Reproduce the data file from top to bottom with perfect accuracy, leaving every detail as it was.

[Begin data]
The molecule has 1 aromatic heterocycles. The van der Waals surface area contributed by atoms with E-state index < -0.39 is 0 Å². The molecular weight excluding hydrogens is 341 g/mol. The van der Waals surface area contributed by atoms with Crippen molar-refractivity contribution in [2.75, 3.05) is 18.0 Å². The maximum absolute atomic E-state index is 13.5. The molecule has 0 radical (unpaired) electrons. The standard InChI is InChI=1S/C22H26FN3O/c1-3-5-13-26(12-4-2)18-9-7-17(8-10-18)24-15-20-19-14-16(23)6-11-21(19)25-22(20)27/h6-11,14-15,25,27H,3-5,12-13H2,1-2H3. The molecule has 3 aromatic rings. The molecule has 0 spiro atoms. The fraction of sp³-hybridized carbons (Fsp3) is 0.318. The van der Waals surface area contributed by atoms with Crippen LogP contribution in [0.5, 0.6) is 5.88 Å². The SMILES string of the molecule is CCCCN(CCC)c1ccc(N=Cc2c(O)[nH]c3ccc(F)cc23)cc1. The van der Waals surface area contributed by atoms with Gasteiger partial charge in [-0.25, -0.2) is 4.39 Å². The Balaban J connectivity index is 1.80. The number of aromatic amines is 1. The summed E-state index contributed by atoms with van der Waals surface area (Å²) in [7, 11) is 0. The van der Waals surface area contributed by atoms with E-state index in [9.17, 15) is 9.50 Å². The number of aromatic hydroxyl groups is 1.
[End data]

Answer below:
The molecule has 1 aromatic heterocycles. The van der Waals surface area contributed by atoms with E-state index < -0.39 is 0 Å². The molecular weight excluding hydrogens is 341 g/mol. The van der Waals surface area contributed by atoms with Crippen molar-refractivity contribution in [2.75, 3.05) is 18.0 Å². The maximum absolute atomic E-state index is 13.5. The molecule has 0 radical (unpaired) electrons. The standard InChI is InChI=1S/C22H26FN3O/c1-3-5-13-26(12-4-2)18-9-7-17(8-10-18)24-15-20-19-14-16(23)6-11-21(19)25-22(20)27/h6-11,14-15,25,27H,3-5,12-13H2,1-2H3. The molecule has 3 aromatic rings. The molecule has 0 spiro atoms. The fraction of sp³-hybridized carbons (Fsp3) is 0.318. The van der Waals surface area contributed by atoms with Crippen LogP contribution in [0.5, 0.6) is 5.88 Å². The SMILES string of the molecule is CCCCN(CCC)c1ccc(N=Cc2c(O)[nH]c3ccc(F)cc23)cc1. The van der Waals surface area contributed by atoms with Gasteiger partial charge in [-0.25, -0.2) is 4.39 Å². The Balaban J connectivity index is 1.80. The number of aromatic amines is 1. The summed E-state index contributed by atoms with van der Waals surface area (Å²) in [7, 11) is 0. The van der Waals surface area contributed by atoms with E-state index in [9.17, 15) is 9.50 Å². The number of aromatic hydroxyl groups is 1.